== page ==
The White House has officially released the write version of the “We the People” application programming interface that now allows developers to feed data back into the petition platform via third-party applications.
As part of this work I’m always on the look out for valuable public assets across city, state and federal government, and help make sure the conversations around these assets always include application programming interfaces, so that we aren’t just building web and mobile applications in silos, and limiting the potential for public access by individuals and small businesses.
The U.S. Food and Drug Administration’s openFDA initiative aims to “make it easier for web developers, researchers, and the public to access large, important public health datasets.”
I had a conversation with a venture capitalist recently who was looking for information on startups who had APIs and had built their company around public data.
To get an idea of how badly Oakland needs to upgrade its digital infrastructure, you just need to read this one line from Tuesday’s city council staff report.
The U.S. Department of Education has published a request for information asking for public feedback on how the agency can innovate with open data, particularly application programming interfaces.
Bay Area Rapid Transit Web Services Manager Timothy Moore discusses the recent upgrade of its flagship website, BART.gov, including a Drupal migration, embracing agile development, encouraging third-party developers to build off its open data and APIs, and plans for the future.
I was asked to provides some thoughts on what is next for the U.S. government’s application programming interface strategy. I’ve put a lot of thought into it during my work and travels over the last couple months since I’ve left Washington, D.C., and I keep coming back to one thought: strengthen what we have.
Publishing government information is about much more than simply throwing 0’s and 1’s over the firewall. It’s about building ecosystems and communities. It’s about solving shared challenges. It’s about consumption — after all, that’s the American way.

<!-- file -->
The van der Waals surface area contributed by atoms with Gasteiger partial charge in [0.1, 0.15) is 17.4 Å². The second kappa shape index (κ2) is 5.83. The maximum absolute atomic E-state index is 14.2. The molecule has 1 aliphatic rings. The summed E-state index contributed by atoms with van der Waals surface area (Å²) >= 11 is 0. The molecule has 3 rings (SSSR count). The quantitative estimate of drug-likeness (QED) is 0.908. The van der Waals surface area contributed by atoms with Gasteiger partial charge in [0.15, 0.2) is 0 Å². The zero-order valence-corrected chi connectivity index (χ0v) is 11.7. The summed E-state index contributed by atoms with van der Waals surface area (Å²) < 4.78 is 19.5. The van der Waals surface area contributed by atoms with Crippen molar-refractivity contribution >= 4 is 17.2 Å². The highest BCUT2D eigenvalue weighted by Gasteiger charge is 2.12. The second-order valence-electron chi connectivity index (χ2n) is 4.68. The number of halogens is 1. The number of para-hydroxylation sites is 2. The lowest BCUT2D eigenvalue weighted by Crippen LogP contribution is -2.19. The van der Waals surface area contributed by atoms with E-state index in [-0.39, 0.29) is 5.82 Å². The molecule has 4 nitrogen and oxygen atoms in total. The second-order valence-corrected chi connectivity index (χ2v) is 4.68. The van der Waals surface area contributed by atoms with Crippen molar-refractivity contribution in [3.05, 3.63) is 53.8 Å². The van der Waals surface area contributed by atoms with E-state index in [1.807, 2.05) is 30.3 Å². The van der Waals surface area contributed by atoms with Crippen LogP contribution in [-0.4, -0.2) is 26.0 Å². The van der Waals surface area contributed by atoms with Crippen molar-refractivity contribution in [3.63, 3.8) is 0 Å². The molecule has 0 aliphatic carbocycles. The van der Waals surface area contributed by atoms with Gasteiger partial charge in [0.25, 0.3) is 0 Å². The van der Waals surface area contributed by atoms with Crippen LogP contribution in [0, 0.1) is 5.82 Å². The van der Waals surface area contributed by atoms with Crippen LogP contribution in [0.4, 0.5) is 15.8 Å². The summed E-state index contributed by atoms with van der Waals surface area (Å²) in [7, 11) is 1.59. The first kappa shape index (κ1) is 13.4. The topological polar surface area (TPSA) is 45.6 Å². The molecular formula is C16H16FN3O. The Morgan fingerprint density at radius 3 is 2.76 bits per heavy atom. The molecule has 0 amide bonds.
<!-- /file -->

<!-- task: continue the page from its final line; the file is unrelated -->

Today, the San Francisco Board of Supervisors will take its final vote to approve my update to our city’s groundbreaking open data law. My open data ordinance, in its simplest terms, standardizes and sets timelines for the release of appropriate city government data.
The White House will soon open a limited beta test to developers on a new We the People Write API that allows third-party applications to submit information to official petitions.
Finally, a bike-sharing program is coming to San Francisco!
Today, open data and its power to transform a city and a nation by engaging tech savvy citizens will be on display at San Francisco City Hall. And just as importantly, companies that have been successful because of forward thinking open data policies will testify to our elected leaders about its importance.
For those of you interested in starting or joining the civic technology movement where you live, watch Code for America Brigade program director Kevin Curry discuss how designers and developers are doing just this everywhere across the United States.
Every day, tech-minded citizens across the country are doing good by their communities, literally geeking out about how they can help re-define the relationship government has with its citizens, using technology as a democratic tool to empower both.
In a new blog post, Gartner’s Andrea Di Maio asks if it’s time to pull the plug on government Websites?
Public servants, developers and entrepreneurs gathered together to discuss and learn about the civic value of open data and how the City of San Francisco and private citizens are leveraging this opportunity at sf.govfresh, Sept. 1, at Adobe Systems’ San Francisco offices. Speakers included San Francisco Chief Information Officer Chris Vein, Mom Maps Founder & CEO Jill Seman, San Francisco Department of Technology Director of Innovation Jay Nath, Stamen Partner Michal Migurski, Routesy Founder Steven Peterson and SF Environment Internet Communications Coordinator Lawrence Grodeska.
So, as a prelude to a talk Iâ€™ll be giving at eComm next month, I wanted to write a post surveying the landscape of recent government API developments, and also to describe evolving efforts to construct standards for government APIs.